The Marrying The Community Edition
Online, Offline and Offsite. That sums up my weekend on eastern end of Long Island. “Can You Hear Me Now” only had relevance for in-person conversations as the mobile reception was poor and the wifi connection weak. The IRL human connections on the other hand, were something else. Oh, how easily we can be present or in the moment when we accept that the act of trying to get online sucks.
Does Your Wedding Need A #HashTag?
The reason for a weekend that was primarily offline was the destination wedding on the North Fork of Long Island of two very online people at the cutting edge of technology and the social inter-connected web. A joyous gathering bringing together a diverse community, reflecting the generosity and vast professional (as well as personal) interests of the couple. Young and old. Family and friends. It was a weekend that was planned, well-orchestrated and spontaneous all at the same time. It was catered and DIY. It was forward-looking sprinkled healthily with nostalgia.
It was community coalescing in the social networking era in its finest form.
It was a wedding with a #hashtag and a badminton tournament, movie night and pancake breakfast. There was the prerequisite wedding website as well as elaborate old-school printed invitations (with instructions on where to go, what to wear and which team you were on for the sporting competitions). It was a wedding which corralled the guests aka its community into engaging online then offline — and now, as wedding pictures spring up on Facebook, Instagram and Twitter, to renewed connections online.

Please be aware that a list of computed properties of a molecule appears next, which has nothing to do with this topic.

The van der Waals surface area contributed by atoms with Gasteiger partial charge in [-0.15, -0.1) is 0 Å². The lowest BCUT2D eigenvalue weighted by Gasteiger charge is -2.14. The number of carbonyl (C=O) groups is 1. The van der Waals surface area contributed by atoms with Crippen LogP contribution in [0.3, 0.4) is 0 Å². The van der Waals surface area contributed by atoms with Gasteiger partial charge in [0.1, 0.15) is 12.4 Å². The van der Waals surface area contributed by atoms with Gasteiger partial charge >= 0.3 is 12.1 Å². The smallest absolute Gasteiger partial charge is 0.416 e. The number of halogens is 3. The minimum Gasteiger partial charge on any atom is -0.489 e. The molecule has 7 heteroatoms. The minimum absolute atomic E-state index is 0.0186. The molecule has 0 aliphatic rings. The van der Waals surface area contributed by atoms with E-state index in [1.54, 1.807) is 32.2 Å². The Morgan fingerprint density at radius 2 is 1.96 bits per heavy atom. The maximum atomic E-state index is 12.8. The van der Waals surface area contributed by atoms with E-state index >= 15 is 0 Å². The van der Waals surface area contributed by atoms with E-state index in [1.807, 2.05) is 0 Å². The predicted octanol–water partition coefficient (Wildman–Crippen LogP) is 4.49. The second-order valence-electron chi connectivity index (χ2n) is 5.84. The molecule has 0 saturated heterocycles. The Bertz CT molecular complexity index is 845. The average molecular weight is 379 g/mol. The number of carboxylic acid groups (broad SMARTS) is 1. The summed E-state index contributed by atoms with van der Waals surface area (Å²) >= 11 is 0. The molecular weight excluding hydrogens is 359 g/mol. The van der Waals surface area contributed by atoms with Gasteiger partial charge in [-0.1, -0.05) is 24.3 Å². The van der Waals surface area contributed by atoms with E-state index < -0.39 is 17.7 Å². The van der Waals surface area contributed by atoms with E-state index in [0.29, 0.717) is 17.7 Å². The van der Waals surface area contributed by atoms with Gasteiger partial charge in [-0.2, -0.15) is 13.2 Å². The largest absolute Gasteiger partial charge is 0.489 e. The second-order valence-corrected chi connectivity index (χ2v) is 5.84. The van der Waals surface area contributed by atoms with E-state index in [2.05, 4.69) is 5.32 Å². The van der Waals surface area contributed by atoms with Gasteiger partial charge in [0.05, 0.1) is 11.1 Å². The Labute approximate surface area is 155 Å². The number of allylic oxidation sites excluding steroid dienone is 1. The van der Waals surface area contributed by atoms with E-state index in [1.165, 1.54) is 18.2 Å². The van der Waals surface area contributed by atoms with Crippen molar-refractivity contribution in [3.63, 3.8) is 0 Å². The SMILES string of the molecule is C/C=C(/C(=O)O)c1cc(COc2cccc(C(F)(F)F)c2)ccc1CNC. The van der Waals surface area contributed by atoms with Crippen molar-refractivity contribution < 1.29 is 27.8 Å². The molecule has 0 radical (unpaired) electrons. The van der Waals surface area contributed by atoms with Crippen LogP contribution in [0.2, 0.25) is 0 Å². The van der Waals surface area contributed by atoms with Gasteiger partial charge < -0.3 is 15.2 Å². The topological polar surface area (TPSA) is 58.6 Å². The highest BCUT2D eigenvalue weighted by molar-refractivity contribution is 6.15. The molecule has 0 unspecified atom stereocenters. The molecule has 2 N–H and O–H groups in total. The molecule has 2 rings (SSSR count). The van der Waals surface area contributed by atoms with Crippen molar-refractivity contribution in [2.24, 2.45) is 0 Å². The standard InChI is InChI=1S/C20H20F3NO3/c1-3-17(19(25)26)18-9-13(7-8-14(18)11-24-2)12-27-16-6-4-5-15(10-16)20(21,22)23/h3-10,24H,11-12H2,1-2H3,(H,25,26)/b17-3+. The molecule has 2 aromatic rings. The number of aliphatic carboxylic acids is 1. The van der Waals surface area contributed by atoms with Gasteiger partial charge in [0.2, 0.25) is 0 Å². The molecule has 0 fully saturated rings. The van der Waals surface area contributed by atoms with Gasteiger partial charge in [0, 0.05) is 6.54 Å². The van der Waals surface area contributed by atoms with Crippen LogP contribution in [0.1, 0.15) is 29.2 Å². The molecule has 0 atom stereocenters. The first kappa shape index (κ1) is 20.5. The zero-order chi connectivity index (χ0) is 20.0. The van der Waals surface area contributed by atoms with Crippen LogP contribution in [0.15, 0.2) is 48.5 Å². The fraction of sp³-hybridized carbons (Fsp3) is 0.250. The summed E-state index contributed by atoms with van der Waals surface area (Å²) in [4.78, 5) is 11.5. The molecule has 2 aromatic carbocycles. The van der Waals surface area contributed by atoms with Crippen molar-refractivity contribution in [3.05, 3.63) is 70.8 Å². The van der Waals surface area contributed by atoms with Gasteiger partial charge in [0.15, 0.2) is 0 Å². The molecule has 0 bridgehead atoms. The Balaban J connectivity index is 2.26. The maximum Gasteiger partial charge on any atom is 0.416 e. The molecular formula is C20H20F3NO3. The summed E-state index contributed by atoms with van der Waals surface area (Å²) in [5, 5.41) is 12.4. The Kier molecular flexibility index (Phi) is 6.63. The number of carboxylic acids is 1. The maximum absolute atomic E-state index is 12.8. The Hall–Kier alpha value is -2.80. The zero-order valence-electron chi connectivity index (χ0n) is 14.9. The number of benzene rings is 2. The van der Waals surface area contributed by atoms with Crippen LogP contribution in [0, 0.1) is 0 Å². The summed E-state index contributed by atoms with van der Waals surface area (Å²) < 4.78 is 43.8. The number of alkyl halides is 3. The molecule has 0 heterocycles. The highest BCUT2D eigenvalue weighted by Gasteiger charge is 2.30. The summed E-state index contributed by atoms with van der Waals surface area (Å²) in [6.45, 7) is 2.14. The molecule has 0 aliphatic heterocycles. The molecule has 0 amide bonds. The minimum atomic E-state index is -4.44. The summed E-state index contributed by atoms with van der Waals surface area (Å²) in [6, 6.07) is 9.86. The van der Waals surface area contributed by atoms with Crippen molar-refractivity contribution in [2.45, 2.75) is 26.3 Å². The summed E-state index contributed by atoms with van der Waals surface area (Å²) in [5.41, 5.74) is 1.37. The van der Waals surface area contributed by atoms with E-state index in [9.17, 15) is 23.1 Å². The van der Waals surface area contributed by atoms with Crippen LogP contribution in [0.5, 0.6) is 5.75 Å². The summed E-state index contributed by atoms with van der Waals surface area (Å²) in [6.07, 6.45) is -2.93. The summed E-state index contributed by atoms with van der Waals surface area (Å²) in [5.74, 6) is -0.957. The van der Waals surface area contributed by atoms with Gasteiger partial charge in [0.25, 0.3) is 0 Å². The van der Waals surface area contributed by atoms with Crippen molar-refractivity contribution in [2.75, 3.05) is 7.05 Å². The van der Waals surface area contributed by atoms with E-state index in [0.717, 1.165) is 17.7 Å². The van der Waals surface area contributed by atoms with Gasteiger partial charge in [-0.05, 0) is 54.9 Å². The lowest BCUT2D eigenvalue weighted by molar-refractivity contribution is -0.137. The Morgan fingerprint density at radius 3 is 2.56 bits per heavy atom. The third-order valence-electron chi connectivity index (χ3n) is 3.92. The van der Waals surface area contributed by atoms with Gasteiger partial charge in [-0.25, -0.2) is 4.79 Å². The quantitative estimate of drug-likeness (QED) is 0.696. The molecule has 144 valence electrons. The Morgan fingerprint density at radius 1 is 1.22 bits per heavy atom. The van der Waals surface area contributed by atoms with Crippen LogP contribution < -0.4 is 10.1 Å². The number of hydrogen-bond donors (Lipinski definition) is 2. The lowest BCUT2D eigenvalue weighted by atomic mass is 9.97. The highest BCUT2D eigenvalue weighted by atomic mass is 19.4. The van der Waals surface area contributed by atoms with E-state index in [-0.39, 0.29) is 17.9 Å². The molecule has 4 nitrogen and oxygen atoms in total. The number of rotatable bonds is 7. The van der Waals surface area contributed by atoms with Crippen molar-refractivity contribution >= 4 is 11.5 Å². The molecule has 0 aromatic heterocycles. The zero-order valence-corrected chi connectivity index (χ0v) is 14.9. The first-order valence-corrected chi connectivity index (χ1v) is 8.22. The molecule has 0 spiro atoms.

What are my community-building takeaways?
- If you’re using a #hashtag make sure it has strong emotional connection to your brand or is pure delight.
- Set high expectations then deliver — but hold just a little back to keep people guessing at whether there is more to come.
- Put your community to work from the start. A passive community means passive engagement. An enthused community rallies and steps up.
My 4 other random reflections from the weekend:
- Frosted pop-tarts every once and a while are a good thing.
- Mega Tiny Corporation’s Anti-Gravity mobile phone case is a very good (fun) thing — plus as an added-bonus, it is a really good conversation starter.
3. Knowing how to play games which neither require batteries nor electricity is an essential life skill.
4. If you can’t be there in person, send Tattly tattoos as your stand-in.
This post originally appeared in Innovator Insights, Kelly Hoey’s weekly newsletter. To get insights in your inbox, sign up here.
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